Sustainable Buildings and Indoor Air Quality Abstract

June 2011
Caitriona O'Donovan RGN H.Dip Occ.Health&Hygiene, Tim Yeomans PhD and Bruce Mitchell MD
airmid healthgroup ltd, Trinity Technology and Enterprise Centre, Dublin, Ireland

The link between adequate ventilation and building occupant health has long been recognized, our forebearers 'aired' their buildings. A generation or more ago, central heating and double glazing altered the natural habitat in our homes and played a part in today's asthma pandemic. In this energy conscious world, 'sustainable' and 'green' concepts are leading us to tightly seal our homes and workplaces, we are creating even more inhospitable indoor environments.

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Asthma and Allergy: Indoor Air Quality is Still Key

By Andrea Richardson

The drive for sustainability and energy efficient buildings must not be at the expense of healthy indoor air, particularly for those with asthma and allergies. We spend over 90% of our time indoors, according to the Health Canada website, so the quality of our indoor air should be a concern to all of us. A lack of ventilation, especially in air-tight buildings, is a key factor that impacts the quality of indoor air. Health Canada first issued risk assessment and management guidelines on indoor air pollutants in 1987 in the Exposure Guidelines for Residential Indoor Air Quality (1987).

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Clearing the air on basic facts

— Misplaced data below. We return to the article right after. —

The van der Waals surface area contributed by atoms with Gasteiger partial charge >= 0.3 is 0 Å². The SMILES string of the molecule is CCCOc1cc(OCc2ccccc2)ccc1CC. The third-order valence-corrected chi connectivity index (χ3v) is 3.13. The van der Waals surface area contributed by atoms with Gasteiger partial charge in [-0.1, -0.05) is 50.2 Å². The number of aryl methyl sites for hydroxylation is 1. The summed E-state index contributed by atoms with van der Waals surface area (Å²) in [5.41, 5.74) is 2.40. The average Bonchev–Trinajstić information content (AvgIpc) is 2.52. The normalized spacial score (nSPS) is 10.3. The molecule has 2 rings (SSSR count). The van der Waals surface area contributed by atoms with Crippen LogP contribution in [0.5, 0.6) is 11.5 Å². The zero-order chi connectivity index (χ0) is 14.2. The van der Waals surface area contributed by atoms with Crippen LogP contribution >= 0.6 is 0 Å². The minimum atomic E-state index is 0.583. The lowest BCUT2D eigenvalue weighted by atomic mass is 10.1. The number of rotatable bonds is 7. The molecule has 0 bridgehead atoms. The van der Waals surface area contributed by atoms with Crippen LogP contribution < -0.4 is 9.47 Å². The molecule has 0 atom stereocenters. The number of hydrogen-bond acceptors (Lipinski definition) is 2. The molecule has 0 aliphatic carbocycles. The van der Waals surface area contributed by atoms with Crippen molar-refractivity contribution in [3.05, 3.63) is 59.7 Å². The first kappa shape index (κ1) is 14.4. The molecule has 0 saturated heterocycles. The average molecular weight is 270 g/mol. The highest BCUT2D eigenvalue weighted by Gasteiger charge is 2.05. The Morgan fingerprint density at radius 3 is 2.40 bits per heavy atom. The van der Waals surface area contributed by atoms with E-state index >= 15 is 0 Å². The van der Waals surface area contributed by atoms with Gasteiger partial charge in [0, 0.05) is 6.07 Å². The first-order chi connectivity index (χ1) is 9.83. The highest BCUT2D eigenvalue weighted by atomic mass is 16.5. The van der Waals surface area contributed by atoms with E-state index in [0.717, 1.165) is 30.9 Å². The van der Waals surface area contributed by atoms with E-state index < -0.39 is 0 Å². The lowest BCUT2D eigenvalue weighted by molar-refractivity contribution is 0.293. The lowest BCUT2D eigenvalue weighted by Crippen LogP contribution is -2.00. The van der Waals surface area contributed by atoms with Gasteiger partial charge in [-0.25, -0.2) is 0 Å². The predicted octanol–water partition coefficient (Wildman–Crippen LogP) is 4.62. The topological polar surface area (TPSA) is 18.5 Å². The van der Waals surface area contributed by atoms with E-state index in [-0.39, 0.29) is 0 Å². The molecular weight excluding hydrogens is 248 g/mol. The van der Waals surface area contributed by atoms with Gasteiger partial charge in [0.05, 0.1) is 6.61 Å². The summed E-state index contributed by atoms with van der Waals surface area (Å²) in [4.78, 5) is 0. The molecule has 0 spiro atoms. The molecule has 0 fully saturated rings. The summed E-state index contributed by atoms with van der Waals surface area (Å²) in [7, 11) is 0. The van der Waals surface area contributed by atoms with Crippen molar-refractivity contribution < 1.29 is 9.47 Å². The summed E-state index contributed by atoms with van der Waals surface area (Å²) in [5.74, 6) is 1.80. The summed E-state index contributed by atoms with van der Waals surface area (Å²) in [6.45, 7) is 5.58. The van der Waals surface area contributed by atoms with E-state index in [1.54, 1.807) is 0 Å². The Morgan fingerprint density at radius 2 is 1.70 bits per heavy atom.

asthma and allergies: the renewed importance of clearing the air on some basic facts and figures

By Niamh McKeon, BA (Mod) Science

Americans spend an estimated $10 billion a year on non-medicinal, consumer products marketed for people with asthma and allergies. The US Centers for Disease Control and Prevention have recently released a report on Health Statistics for those with asthma; it makes for quite stark reading. This article reviews some key facts and figures on both of the conditions.

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New CDC report on asthma

By Tim Yeomans PhD

The US Centers for Disease Control and Prevention have recently released a report on Health Statistics for those with asthma; it makes for quite stark reading. The CDC compiled this report Asthma Prevalence, Health Care Use and Mortality: United States, 2005-2009 (pdf) based on data from the National Health Interview Survey. The most rapid growth in asthma in the US occurred from 1980 to 1996 with an increase from 3.5% to 5.5% of the population having asthma, that figure is now at 8.2%. This translates as 24.6 million Americans having asthma.

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